PIAF raises concerns at Pakistani rupee devaluation
The Pakistan Industrial and Traders Associations Front (PIAF) has said the fall of rupee value continued hitting the economy hard, as the cost of deals done by the businessmen with their foreign buyers has increased manifolds.
Besides increasing exports and controlling imports the government will have to take administrative measures, as a large demand of cash dollars are seen in the market, said PIAF Senior Vice Chairman Nasir Hameed and Vice-Chairman Javed Siddiqi in a joint statement
On the persistent decline of the rupee against the dollar, Nasir Hameed Khan said the rupee had plunged by 11 per cent against the dollar over the past six months while the value of other currencies in the region had declined by hardly one to two per cent in the last six months.
This indicates that the pressure on the rupee is consistently increasing, he said, stressing the need to devise a strategy on war-footing to increase foreign investment in Pakistan so as to stop the upward trajectory of the dollar.
Nasir Hameed said that the continuous increase in imports is fuelling the dollar's demand in the market, saying that there was a possibility of imports rising to $65 billion by the year's end, up from an earlier estimate of $61 billion.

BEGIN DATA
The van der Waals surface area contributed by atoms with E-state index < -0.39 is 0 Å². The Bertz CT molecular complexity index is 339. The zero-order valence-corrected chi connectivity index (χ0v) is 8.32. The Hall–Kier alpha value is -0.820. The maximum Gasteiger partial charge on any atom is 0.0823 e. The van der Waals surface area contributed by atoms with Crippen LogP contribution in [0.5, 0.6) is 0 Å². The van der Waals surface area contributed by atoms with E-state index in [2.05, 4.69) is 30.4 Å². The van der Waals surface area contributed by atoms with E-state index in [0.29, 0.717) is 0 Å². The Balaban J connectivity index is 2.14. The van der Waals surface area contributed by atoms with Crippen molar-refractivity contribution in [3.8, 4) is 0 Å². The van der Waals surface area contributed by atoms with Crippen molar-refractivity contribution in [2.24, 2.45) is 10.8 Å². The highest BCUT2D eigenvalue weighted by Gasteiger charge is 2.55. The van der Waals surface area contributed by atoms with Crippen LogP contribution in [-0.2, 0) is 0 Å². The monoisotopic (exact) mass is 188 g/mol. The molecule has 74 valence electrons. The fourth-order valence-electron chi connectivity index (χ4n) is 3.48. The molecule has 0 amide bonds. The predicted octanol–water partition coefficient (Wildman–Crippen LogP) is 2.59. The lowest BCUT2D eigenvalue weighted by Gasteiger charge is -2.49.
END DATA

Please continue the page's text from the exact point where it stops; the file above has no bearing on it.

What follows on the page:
Moreover, he added, the target for remittances from overseas Pakistanis, which was set at $29bn in June earlier this, was likely to be contracted to $28bn. However, if the approval of a $6bn loan package by the International Monetary Fund and the immediate delivery of $1bn on that account from the Fund could improve the situation, he said.
Vice-Chairman Javed Siddiqi urged the government to control the volatility of the rupee against the US dollar, as the industrial revival and economic growth are not possible without the stability of the local currency. He said that the Pakistani rupee continued its downward slide against the US dollar.
He said that the high import bill this year was enough to signal the market that the demand for the dollar was very high. PIAF Vice-Chairman observed that the market-based flexible exchange rate system, resilience in remittances and other factors can help contain the current account deficit in a sustainable range of 2-3 per cent of GDP in FY22. He said that the rising of the dollar is not logical despite the fact that the State Bank says Pakistan’s external position was at its strongest in 10 years with a 0.6pc current account deficit in FY21.
He emphasized the need to keep incentivizing export-oriented sectors in order to take the exports to the next level. He said that there is no denying of the fact that the government has been facing numerous economic challenges besides other internal and external issues and problems during the last three years. He said that the textile industry has been maintaining the top position in exports and is the lifeline of Pakistan's exports, which would be further increased after the decision of the government’s relief to this sector. With the resolution of hampering issues, he hoped the share of export could go high further in FY 2021-22.